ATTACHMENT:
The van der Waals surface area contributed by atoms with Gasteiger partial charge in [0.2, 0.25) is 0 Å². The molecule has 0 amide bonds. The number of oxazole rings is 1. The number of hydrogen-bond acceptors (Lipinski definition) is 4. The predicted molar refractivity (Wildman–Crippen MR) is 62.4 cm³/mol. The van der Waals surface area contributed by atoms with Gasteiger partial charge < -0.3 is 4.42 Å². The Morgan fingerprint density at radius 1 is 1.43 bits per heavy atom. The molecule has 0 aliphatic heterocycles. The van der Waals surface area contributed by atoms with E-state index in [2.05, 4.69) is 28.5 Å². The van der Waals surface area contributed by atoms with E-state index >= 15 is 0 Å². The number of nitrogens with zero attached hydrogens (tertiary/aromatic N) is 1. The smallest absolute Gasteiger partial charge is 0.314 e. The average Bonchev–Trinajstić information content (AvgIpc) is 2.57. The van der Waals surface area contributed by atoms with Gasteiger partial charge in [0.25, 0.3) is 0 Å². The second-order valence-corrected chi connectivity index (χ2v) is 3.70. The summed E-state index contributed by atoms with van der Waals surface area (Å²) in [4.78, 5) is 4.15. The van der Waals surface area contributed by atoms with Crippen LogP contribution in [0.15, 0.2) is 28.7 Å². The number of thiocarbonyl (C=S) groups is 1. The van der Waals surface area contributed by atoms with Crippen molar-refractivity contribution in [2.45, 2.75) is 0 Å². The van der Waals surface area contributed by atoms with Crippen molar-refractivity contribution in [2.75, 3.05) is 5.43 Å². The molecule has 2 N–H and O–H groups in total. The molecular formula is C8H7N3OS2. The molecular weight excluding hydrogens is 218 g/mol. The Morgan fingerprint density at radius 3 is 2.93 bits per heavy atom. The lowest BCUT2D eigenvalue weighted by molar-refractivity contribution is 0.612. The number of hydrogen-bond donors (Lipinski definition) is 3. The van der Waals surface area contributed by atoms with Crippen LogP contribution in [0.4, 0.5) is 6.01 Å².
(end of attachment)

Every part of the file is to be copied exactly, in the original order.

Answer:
The van der Waals surface area contributed by atoms with Gasteiger partial charge in [0.2, 0.25) is 0 Å². The molecule has 0 amide bonds. The number of oxazole rings is 1. The number of hydrogen-bond acceptors (Lipinski definition) is 4. The predicted molar refractivity (Wildman–Crippen MR) is 62.4 cm³/mol. The van der Waals surface area contributed by atoms with Gasteiger partial charge < -0.3 is 4.42 Å². The Morgan fingerprint density at radius 1 is 1.43 bits per heavy atom. The molecule has 0 aliphatic heterocycles. The van der Waals surface area contributed by atoms with E-state index in [2.05, 4.69) is 28.5 Å². The van der Waals surface area contributed by atoms with E-state index >= 15 is 0 Å². The number of nitrogens with zero attached hydrogens (tertiary/aromatic N) is 1. The smallest absolute Gasteiger partial charge is 0.314 e. The average Bonchev–Trinajstić information content (AvgIpc) is 2.57. The van der Waals surface area contributed by atoms with Gasteiger partial charge in [0.25, 0.3) is 0 Å². The second-order valence-corrected chi connectivity index (χ2v) is 3.70. The summed E-state index contributed by atoms with van der Waals surface area (Å²) in [4.78, 5) is 4.15. The van der Waals surface area contributed by atoms with Crippen LogP contribution in [0.15, 0.2) is 28.7 Å². The number of thiocarbonyl (C=S) groups is 1. The van der Waals surface area contributed by atoms with Crippen molar-refractivity contribution in [2.45, 2.75) is 0 Å². The van der Waals surface area contributed by atoms with Crippen molar-refractivity contribution in [2.75, 3.05) is 5.43 Å². The molecule has 2 N–H and O–H groups in total. The molecular formula is C8H7N3OS2. The molecular weight excluding hydrogens is 218 g/mol. The Morgan fingerprint density at radius 3 is 2.93 bits per heavy atom. The lowest BCUT2D eigenvalue weighted by molar-refractivity contribution is 0.612. The number of hydrogen-bond donors (Lipinski definition) is 3. The van der Waals surface area contributed by atoms with Crippen LogP contribution in [0.4, 0.5) is 6.01 Å².